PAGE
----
Navigate to it in a command prompt that is running as administrator.

Run the following command:

 

C:\ETWDemo>logman start ETWDemoTrace -p {914ABDE2-171E-C600-3348-C514171DE148} 0x00000000 -ct perf -o ETWDemoTrace.etlets

 

(Here ETWTrace is an name of choice, the GUID is the System.Data provider, -ct specifies what clock resolution to use, -o is the path for output file, -ets is to

how to send the commands. Run logman /? for a full list of commands).

 

Run the application until it fails. Then stop the trace with the following command:

 

C:\ETWDemo>logman stop ETWDemoTrace -ets

 

You should now have the a file called ETWDemo.etl in C:\ETWDemo

Time to parse this and push it into a SQL Server table. If you do not have Log Parser installed, then download it from here:

”Log Parser 2.2”

http://www.microsoft.com/downloads/en/details.aspx?FamilyID=890cd06b-abf8-4c25-91b2-f8d975cf8c07&displaylang=en

 

Then use the same command window that you used earlier and navigate to where you have Log Parser installed, should be (depending on 32 or 64 bit machine).

 

C:\Program Files (x86)\Log Parser 2.2\LogParser

  or

C:\Program Files\Log Parser 2.2\LogParser

 

Then run the following command:

 

LogParser "SELECT * INTO ETWDemoTable FROM C:\ETWDemo\ETWDemoTrace.etl" -FMode:Full -i:ETW -o:SQL -server:<your sql server> -database:<your database> -driver:"SQL Server" -createTable:ON

 

Here the SELECT specifies what to grab from the file.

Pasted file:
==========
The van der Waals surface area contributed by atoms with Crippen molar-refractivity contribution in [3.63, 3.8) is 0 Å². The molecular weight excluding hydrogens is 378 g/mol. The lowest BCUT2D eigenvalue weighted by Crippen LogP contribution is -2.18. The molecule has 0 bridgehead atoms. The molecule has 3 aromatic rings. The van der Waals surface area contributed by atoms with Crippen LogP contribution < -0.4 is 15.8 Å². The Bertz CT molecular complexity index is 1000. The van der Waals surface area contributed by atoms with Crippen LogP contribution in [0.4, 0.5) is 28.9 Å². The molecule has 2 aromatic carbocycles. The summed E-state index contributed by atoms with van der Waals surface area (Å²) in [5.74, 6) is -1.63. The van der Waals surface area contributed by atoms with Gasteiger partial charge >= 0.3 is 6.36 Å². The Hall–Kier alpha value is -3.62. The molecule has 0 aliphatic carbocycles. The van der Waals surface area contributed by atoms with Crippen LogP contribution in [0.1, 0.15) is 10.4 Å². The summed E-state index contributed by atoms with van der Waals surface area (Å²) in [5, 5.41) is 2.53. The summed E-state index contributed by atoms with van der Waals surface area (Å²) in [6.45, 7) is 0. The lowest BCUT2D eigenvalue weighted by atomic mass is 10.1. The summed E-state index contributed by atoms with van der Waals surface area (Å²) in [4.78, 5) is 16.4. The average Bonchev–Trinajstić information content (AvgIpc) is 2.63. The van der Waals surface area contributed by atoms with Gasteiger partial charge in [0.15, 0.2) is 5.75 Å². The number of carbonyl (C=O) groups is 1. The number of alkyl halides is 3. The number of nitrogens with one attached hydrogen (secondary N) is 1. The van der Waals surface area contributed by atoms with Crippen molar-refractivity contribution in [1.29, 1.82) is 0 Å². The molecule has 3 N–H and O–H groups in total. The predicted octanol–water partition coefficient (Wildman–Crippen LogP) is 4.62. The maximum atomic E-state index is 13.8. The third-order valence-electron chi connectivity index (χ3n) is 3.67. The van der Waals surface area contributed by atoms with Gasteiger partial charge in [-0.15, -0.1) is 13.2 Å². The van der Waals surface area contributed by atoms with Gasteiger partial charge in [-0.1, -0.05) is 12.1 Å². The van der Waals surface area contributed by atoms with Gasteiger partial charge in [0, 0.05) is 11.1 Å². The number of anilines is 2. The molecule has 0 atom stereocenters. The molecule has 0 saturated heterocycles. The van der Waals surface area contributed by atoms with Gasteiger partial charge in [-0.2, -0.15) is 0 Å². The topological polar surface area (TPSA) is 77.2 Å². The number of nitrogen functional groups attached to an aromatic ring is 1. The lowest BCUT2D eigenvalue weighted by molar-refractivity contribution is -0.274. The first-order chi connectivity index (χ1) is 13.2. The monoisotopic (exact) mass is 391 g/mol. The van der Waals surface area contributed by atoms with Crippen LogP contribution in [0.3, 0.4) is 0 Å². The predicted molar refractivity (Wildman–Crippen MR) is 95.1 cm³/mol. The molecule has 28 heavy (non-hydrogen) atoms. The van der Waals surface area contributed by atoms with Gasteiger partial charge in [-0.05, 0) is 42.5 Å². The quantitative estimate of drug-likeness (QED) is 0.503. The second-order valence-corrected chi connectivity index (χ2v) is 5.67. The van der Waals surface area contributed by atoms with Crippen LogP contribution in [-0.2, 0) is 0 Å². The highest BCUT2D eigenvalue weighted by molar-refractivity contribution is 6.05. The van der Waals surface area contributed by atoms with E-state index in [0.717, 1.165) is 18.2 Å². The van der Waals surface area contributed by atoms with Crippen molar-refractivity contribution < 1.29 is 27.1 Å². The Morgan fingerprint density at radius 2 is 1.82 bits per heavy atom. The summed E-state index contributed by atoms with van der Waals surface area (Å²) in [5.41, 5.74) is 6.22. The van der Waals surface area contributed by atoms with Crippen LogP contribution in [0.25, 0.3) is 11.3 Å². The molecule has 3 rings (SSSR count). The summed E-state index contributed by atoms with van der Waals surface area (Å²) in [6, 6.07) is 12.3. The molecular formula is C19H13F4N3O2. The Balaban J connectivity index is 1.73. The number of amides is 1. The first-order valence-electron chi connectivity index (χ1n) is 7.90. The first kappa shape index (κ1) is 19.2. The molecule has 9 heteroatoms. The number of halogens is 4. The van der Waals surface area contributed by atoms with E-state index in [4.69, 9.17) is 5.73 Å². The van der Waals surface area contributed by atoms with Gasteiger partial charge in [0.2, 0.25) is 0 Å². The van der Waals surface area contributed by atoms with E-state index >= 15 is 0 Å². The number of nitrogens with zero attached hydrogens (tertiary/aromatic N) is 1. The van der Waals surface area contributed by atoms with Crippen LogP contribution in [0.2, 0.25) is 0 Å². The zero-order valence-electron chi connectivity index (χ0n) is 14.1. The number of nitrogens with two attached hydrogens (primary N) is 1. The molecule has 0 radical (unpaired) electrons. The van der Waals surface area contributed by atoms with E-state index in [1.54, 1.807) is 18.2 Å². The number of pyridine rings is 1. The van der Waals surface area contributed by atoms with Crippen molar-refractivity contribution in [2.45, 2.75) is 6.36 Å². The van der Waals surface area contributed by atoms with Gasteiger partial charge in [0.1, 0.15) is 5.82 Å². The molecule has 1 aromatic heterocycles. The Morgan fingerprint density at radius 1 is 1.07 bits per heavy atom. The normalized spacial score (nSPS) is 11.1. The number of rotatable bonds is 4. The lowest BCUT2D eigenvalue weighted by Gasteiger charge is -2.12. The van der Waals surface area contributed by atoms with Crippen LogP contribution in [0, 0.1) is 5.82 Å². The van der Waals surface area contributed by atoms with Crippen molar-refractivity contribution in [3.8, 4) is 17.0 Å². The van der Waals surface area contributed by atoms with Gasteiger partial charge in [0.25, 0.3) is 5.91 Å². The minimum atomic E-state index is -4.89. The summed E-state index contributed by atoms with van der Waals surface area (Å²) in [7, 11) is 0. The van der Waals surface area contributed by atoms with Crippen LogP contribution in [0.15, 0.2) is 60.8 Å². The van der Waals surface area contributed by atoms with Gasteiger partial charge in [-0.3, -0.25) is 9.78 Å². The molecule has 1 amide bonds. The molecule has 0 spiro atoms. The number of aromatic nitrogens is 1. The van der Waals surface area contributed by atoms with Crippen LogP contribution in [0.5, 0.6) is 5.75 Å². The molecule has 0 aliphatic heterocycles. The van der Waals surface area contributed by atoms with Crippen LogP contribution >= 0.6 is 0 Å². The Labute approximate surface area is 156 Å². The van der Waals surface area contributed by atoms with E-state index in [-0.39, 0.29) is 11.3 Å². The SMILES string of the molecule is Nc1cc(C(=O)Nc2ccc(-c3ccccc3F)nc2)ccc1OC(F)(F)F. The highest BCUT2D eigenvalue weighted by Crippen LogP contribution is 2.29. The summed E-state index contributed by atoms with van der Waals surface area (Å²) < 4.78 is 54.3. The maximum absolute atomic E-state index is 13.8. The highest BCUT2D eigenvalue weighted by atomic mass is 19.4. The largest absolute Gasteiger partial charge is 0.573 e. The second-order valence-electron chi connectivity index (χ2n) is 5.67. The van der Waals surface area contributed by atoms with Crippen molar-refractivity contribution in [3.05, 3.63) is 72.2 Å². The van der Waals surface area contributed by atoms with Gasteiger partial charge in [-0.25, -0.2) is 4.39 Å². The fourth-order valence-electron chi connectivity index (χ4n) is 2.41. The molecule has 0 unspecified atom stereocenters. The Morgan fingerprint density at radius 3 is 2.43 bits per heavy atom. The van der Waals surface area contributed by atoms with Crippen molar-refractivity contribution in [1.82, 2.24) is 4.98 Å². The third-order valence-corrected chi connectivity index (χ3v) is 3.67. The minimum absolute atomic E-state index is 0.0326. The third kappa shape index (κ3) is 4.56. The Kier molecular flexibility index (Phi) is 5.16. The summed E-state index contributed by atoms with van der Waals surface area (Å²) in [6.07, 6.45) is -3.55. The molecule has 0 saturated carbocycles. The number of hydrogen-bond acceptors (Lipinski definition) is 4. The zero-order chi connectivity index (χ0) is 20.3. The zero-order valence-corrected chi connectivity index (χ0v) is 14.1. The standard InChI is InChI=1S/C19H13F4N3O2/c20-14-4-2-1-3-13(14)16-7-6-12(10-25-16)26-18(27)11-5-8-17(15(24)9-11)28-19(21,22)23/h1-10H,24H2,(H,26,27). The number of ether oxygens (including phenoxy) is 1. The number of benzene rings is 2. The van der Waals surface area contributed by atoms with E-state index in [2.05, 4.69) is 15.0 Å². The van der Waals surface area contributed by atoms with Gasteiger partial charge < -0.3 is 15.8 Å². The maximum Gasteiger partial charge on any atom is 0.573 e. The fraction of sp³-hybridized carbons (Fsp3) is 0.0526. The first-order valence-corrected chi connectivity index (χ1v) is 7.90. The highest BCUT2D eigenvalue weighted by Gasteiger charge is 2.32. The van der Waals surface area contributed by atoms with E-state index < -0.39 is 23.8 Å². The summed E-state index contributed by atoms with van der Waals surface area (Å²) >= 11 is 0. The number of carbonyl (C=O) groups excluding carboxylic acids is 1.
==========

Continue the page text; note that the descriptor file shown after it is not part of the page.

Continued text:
We specify the file location.

-Fmode instructs to use full set of fields.

-i specifies input type, which is etw in this case.

-o specifies output type, which is SQL Server in this case.

-server and –database is the server and database where the table will be stored. In this case it is ETWDemoTable and it will be created since we have –createTable set to ON.

See full help in the logparser installation directory.

 

This should give an output like so:

 

Statistics:

-----------

Elements processed: 123

Elements output:    123

Execution time:     2.17 seconds

 

Now you have a table in SQL Server containing the parsed output.

So open SSMS and start querying for what you may be interested in. For example, checking for entries containing warnings or errors would be useful.

Running this would give just that:

 

select * from ETWDemoTable

where msgStr like '%error%'

or msgStr like '%warning%'

 

and in this case, the output would give the following (columns except “msgStr” removed):

 

<sc.SqlError.SqlError|ERR> infoNumber=207, errorState=1, errorClass=16, errorMessage='Invalid column name 'CompanyNam'.', procedure='', lineNumber=1

 

This is a very ‘small’ application so not many rows are going into the SQL Server from the .etl file.
But if you have been tracing for a while and a lot of things happened then it potentially may have millions of rows in it and the power of querying from SSMS is most welcome.

 

 

 

 

 

 

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  • Please add 4 and 2 and type the answer here:
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  • The same thing can be done with prfiler in less steps, then why to use ETW?

  • Very good work. Thanks for sharing!

    @ManishKumar1980

    Yes, this sample would also be traceable with Profiler. However, ETW can move the overhead from DB server to the app-server and ETW can handle much more than only SQL Server related tracing, plus some nice features like rolling files.

    @Michael:

    You need a "Share on G+" option. :o)

    Cheers

    Flo